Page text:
March 28, 2016
The Inventor’s Secret by Suzanne Slade, illustrated by Jennifer Black Reinhardt
The Inventor’s Secret:
What Thomas Edison told Henry Ford
by Suzanne Slade
illustrated by Jennifer Black Reinhardt
Before the inventions of Thomas Edison and Henry Ford, the world was a very different place. But these two men came to be good friends and to understand one all important secret. Because of this secret, the world has been forever changed.
Edison was the older of the two. As a boy he experimented with chemistry and electricity. Explosions rocked his workshop in the basement of his home.
Ford was born sixteen years later. He was curious about how things worked and took about wind-up toys and tinkered with farm machinery. One of his engines exploded and set the school fence on fire.
Edison wanted to use electricity to make people’s lives easier. Ford dreamed of the day that he would build a car that hard working families could afford. As Ford heard about Edison’s successes, he wondered what secret the older man knew that allowed him to succeed at so much. Ford tried and tried but people laughed as his rattling gas buggy. The same people thought Edison’s inventions were great. What was his secret?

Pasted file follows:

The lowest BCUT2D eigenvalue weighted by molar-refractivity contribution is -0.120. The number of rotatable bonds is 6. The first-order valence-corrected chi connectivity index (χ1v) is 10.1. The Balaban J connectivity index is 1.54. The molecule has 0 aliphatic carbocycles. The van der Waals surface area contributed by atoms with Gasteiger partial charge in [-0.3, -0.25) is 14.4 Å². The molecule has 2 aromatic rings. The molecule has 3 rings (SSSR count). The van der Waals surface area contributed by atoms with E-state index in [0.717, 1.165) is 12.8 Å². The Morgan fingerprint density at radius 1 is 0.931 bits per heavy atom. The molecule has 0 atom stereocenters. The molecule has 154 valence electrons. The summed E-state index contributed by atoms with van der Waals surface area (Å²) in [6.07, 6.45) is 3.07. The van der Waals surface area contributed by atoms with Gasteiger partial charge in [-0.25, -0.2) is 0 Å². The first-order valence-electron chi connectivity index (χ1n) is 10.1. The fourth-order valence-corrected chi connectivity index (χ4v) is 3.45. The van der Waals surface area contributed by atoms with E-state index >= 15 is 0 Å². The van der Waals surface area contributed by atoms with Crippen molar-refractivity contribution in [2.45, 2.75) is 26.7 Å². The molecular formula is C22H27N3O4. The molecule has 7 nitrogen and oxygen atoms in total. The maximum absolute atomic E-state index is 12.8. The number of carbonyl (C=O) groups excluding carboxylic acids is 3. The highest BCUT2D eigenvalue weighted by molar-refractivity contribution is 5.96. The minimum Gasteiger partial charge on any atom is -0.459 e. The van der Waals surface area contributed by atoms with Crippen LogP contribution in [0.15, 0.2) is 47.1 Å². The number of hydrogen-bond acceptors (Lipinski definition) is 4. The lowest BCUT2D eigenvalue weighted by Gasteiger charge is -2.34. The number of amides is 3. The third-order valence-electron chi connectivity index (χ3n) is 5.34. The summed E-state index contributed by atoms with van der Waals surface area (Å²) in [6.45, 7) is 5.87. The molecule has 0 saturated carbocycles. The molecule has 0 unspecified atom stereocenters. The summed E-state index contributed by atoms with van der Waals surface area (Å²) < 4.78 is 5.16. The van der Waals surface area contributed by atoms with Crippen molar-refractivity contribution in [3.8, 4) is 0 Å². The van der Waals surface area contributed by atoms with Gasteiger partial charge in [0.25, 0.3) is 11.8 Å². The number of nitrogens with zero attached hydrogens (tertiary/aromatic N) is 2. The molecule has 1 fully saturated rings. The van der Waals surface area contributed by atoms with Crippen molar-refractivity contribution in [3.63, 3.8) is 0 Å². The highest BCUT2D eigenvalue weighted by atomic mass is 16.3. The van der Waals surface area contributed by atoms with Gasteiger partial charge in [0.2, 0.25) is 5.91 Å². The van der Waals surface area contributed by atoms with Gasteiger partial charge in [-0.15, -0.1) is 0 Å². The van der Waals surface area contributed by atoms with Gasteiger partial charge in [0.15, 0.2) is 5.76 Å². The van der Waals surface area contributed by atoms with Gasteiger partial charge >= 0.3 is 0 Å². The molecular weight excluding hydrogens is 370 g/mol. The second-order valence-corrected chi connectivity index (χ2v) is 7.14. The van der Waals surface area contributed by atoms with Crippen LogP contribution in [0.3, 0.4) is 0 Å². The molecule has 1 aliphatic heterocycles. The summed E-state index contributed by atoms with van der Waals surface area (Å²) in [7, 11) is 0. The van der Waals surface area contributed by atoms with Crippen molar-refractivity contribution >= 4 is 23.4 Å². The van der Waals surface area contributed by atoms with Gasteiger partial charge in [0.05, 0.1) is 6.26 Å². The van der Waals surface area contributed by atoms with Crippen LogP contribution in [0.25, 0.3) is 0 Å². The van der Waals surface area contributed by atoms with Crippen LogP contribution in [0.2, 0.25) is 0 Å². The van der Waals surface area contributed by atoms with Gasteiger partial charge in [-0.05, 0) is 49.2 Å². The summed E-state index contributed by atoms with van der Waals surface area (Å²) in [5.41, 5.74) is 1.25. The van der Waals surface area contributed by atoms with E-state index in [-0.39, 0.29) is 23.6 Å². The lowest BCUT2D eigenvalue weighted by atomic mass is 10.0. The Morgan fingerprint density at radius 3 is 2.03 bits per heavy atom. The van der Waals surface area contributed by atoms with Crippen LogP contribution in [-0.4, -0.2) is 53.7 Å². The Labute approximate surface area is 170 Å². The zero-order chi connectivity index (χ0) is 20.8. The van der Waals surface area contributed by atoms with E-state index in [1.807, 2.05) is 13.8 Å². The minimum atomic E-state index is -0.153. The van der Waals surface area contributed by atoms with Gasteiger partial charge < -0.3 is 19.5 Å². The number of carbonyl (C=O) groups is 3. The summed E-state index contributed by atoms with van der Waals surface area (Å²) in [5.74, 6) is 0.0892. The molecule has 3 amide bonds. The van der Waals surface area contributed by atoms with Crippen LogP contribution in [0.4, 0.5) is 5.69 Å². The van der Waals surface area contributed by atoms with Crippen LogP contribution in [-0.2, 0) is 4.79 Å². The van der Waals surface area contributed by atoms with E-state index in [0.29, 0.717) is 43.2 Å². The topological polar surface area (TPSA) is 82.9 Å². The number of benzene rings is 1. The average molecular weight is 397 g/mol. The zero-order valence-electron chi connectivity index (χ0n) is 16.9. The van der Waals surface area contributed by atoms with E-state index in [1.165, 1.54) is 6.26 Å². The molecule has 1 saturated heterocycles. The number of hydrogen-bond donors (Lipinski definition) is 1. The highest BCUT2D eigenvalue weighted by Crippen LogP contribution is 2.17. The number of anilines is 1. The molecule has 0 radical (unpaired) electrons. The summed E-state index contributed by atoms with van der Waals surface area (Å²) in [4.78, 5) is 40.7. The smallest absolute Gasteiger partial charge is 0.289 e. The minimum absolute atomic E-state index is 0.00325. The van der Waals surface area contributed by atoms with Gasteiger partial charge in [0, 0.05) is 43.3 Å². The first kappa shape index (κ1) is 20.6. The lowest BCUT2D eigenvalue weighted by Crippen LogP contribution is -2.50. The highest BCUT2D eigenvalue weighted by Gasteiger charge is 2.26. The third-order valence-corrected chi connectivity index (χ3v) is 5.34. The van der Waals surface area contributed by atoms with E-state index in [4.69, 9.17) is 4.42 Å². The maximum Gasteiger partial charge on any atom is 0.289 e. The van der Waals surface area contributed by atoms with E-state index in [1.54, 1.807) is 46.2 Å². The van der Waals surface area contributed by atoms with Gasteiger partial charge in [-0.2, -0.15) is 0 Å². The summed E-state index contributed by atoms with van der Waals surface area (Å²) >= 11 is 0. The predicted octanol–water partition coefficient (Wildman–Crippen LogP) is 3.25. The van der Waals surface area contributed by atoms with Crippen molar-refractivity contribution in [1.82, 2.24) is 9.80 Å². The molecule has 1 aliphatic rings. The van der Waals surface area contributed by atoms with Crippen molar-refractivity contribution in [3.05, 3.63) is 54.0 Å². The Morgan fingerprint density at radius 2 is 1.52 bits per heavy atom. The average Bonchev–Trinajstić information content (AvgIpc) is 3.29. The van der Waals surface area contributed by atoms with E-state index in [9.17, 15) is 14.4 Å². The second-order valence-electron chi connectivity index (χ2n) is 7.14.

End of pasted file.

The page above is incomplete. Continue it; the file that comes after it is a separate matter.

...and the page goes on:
Eventually Ford traveled to New York City and got himself invited to a dinner where important businessmen were meeting. Everyone wanted to talk to Edison. Finally Ford made it to the seat next to the inventor. Before too long, the pair were discussing Ford’s car. Edison asked question after question. Finally he shouted, “Keep at it!”
Ford was shocked to realize that he had known Edison’s secret all along.
Slade has done an excellent job bringing these two legendary figures to life for young readers. Her writing is complimented by Reinhardt’s paintings. Her paintings are not photographic in their level of realism but they are detailed to the point that after reading this book you will be able to tell a Model A from a Model T.
Share this book with the science lover or young inventor in your life. Use it as a jumping off point for discussions on the scientific method and the can-do attitude essential to all inventors.